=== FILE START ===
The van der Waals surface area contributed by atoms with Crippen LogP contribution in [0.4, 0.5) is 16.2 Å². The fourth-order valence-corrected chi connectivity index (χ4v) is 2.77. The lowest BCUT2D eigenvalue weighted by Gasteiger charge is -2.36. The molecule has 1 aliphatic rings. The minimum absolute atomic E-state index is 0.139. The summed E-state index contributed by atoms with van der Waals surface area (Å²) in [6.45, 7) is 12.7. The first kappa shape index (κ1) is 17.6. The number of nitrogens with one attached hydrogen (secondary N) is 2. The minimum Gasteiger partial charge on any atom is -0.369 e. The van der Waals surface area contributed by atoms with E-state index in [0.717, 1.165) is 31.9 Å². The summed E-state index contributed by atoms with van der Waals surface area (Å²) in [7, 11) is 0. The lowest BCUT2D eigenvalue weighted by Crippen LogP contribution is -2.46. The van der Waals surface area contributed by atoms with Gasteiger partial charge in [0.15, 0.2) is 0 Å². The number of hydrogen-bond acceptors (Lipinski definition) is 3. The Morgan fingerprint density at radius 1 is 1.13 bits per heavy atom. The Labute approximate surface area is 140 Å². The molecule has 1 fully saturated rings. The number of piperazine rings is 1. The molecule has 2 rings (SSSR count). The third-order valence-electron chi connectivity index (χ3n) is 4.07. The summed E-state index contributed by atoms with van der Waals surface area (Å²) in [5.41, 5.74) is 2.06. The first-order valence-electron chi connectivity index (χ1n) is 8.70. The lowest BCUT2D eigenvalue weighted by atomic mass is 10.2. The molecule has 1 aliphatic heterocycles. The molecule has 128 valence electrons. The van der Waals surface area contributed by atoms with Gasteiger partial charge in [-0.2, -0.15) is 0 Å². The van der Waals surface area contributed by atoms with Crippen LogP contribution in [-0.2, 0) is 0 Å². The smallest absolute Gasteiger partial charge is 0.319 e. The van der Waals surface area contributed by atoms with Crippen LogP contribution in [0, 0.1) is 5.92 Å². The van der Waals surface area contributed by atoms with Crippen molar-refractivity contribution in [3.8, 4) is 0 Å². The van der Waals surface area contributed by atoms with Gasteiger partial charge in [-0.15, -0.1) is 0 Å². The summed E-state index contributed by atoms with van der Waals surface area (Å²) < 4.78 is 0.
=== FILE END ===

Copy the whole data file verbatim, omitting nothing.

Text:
The van der Waals surface area contributed by atoms with Crippen LogP contribution in [0.4, 0.5) is 16.2 Å². The fourth-order valence-corrected chi connectivity index (χ4v) is 2.77. The lowest BCUT2D eigenvalue weighted by Gasteiger charge is -2.36. The molecule has 1 aliphatic rings. The minimum absolute atomic E-state index is 0.139. The summed E-state index contributed by atoms with van der Waals surface area (Å²) in [6.45, 7) is 12.7. The first kappa shape index (κ1) is 17.6. The number of nitrogens with one attached hydrogen (secondary N) is 2. The minimum Gasteiger partial charge on any atom is -0.369 e. The van der Waals surface area contributed by atoms with E-state index in [0.717, 1.165) is 31.9 Å². The summed E-state index contributed by atoms with van der Waals surface area (Å²) in [7, 11) is 0. The lowest BCUT2D eigenvalue weighted by Crippen LogP contribution is -2.46. The van der Waals surface area contributed by atoms with Gasteiger partial charge in [0.15, 0.2) is 0 Å². The number of hydrogen-bond acceptors (Lipinski definition) is 3. The Morgan fingerprint density at radius 1 is 1.13 bits per heavy atom. The Labute approximate surface area is 140 Å². The molecule has 1 fully saturated rings. The number of piperazine rings is 1. The molecule has 2 rings (SSSR count). The third-order valence-electron chi connectivity index (χ3n) is 4.07. The summed E-state index contributed by atoms with van der Waals surface area (Å²) in [5.41, 5.74) is 2.06. The first-order valence-electron chi connectivity index (χ1n) is 8.70. The lowest BCUT2D eigenvalue weighted by atomic mass is 10.2. The molecule has 1 aliphatic heterocycles. The molecule has 128 valence electrons. The van der Waals surface area contributed by atoms with Gasteiger partial charge in [-0.2, -0.15) is 0 Å². The van der Waals surface area contributed by atoms with Crippen LogP contribution in [-0.2, 0) is 0 Å². The smallest absolute Gasteiger partial charge is 0.319 e. The van der Waals surface area contributed by atoms with Crippen LogP contribution in [0, 0.1) is 5.92 Å². The van der Waals surface area contributed by atoms with Crippen molar-refractivity contribution in [3.8, 4) is 0 Å². The van der Waals surface area contributed by atoms with Gasteiger partial charge in [-0.15, -0.1) is 0 Å². The summed E-state index contributed by atoms with van der Waals surface area (Å²) < 4.78 is 0.